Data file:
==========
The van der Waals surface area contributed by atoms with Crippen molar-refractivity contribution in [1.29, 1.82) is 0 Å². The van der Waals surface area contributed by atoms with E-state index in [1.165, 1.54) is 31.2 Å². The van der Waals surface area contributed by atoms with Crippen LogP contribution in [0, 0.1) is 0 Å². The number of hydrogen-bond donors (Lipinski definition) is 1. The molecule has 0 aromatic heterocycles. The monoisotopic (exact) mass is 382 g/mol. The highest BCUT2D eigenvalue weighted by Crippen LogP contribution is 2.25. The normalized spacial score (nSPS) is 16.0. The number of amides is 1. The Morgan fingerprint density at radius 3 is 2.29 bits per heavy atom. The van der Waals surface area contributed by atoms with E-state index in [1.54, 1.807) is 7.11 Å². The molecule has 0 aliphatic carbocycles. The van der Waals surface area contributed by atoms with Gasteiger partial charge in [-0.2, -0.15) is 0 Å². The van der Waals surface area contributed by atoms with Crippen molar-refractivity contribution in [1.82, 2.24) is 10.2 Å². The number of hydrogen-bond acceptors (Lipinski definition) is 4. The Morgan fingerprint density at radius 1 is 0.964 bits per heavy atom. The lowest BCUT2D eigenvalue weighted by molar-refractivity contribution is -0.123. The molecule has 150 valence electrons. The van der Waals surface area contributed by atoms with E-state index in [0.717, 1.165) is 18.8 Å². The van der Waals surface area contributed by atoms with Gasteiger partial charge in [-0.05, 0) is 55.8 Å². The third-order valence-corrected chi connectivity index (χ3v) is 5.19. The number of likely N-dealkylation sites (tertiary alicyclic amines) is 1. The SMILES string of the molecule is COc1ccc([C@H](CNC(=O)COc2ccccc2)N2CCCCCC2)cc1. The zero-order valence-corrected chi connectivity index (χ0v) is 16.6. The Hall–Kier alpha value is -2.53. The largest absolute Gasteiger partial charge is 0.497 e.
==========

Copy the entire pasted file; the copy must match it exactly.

The van der Waals surface area contributed by atoms with Crippen molar-refractivity contribution in [1.29, 1.82) is 0 Å². The van der Waals surface area contributed by atoms with E-state index in [1.165, 1.54) is 31.2 Å². The van der Waals surface area contributed by atoms with Crippen LogP contribution in [0, 0.1) is 0 Å². The number of hydrogen-bond donors (Lipinski definition) is 1. The molecule has 0 aromatic heterocycles. The monoisotopic (exact) mass is 382 g/mol. The highest BCUT2D eigenvalue weighted by Crippen LogP contribution is 2.25. The normalized spacial score (nSPS) is 16.0. The number of amides is 1. The Morgan fingerprint density at radius 3 is 2.29 bits per heavy atom. The van der Waals surface area contributed by atoms with E-state index in [1.54, 1.807) is 7.11 Å². The molecule has 0 aliphatic carbocycles. The van der Waals surface area contributed by atoms with Gasteiger partial charge in [-0.2, -0.15) is 0 Å². The van der Waals surface area contributed by atoms with Crippen molar-refractivity contribution in [1.82, 2.24) is 10.2 Å². The number of hydrogen-bond acceptors (Lipinski definition) is 4. The Morgan fingerprint density at radius 1 is 0.964 bits per heavy atom. The lowest BCUT2D eigenvalue weighted by molar-refractivity contribution is -0.123. The molecule has 150 valence electrons. The van der Waals surface area contributed by atoms with E-state index in [0.717, 1.165) is 18.8 Å². The van der Waals surface area contributed by atoms with Gasteiger partial charge in [-0.05, 0) is 55.8 Å². The third-order valence-corrected chi connectivity index (χ3v) is 5.19. The number of likely N-dealkylation sites (tertiary alicyclic amines) is 1. The SMILES string of the molecule is COc1ccc([C@H](CNC(=O)COc2ccccc2)N2CCCCCC2)cc1. The zero-order valence-corrected chi connectivity index (χ0v) is 16.6. The Hall–Kier alpha value is -2.53. The largest absolute Gasteiger partial charge is 0.497 e.